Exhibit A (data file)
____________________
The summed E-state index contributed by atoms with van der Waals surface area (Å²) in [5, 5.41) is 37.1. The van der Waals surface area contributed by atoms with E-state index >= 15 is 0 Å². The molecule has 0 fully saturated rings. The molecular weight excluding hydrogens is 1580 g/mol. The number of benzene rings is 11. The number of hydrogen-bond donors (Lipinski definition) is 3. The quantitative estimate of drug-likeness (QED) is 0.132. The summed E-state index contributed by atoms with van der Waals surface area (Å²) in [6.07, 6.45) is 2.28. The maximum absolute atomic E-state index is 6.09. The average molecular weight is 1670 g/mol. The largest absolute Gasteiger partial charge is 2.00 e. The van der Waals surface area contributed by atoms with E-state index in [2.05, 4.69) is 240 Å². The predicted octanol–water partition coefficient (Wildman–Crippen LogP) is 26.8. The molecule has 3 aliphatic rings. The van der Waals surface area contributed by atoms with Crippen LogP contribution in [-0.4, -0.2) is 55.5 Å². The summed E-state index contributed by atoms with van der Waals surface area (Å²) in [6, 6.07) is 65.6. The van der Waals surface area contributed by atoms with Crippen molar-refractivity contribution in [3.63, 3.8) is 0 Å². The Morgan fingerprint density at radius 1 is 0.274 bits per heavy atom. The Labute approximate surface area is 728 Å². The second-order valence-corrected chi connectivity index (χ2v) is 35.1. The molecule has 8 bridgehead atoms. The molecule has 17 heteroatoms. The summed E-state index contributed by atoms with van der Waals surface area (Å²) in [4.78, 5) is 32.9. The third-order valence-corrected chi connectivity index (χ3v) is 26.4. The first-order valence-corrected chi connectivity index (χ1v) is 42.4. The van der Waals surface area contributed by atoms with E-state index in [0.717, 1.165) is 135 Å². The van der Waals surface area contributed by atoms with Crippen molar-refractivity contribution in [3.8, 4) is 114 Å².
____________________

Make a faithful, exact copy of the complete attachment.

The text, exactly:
The summed E-state index contributed by atoms with van der Waals surface area (Å²) in [5, 5.41) is 37.1. The van der Waals surface area contributed by atoms with E-state index >= 15 is 0 Å². The molecule has 0 fully saturated rings. The molecular weight excluding hydrogens is 1580 g/mol. The number of benzene rings is 11. The number of hydrogen-bond donors (Lipinski definition) is 3. The quantitative estimate of drug-likeness (QED) is 0.132. The summed E-state index contributed by atoms with van der Waals surface area (Å²) in [6.07, 6.45) is 2.28. The maximum absolute atomic E-state index is 6.09. The average molecular weight is 1670 g/mol. The largest absolute Gasteiger partial charge is 2.00 e. The van der Waals surface area contributed by atoms with E-state index in [2.05, 4.69) is 240 Å². The predicted octanol–water partition coefficient (Wildman–Crippen LogP) is 26.8. The molecule has 3 aliphatic rings. The van der Waals surface area contributed by atoms with Crippen LogP contribution in [-0.4, -0.2) is 55.5 Å². The summed E-state index contributed by atoms with van der Waals surface area (Å²) in [6, 6.07) is 65.6. The van der Waals surface area contributed by atoms with Crippen molar-refractivity contribution in [3.63, 3.8) is 0 Å². The Morgan fingerprint density at radius 1 is 0.274 bits per heavy atom. The Labute approximate surface area is 728 Å². The second-order valence-corrected chi connectivity index (χ2v) is 35.1. The molecule has 8 bridgehead atoms. The molecule has 17 heteroatoms. The summed E-state index contributed by atoms with van der Waals surface area (Å²) in [4.78, 5) is 32.9. The third-order valence-corrected chi connectivity index (χ3v) is 26.4. The first-order valence-corrected chi connectivity index (χ1v) is 42.4. The van der Waals surface area contributed by atoms with E-state index in [0.717, 1.165) is 135 Å². The van der Waals surface area contributed by atoms with Crippen molar-refractivity contribution in [3.8, 4) is 114 Å².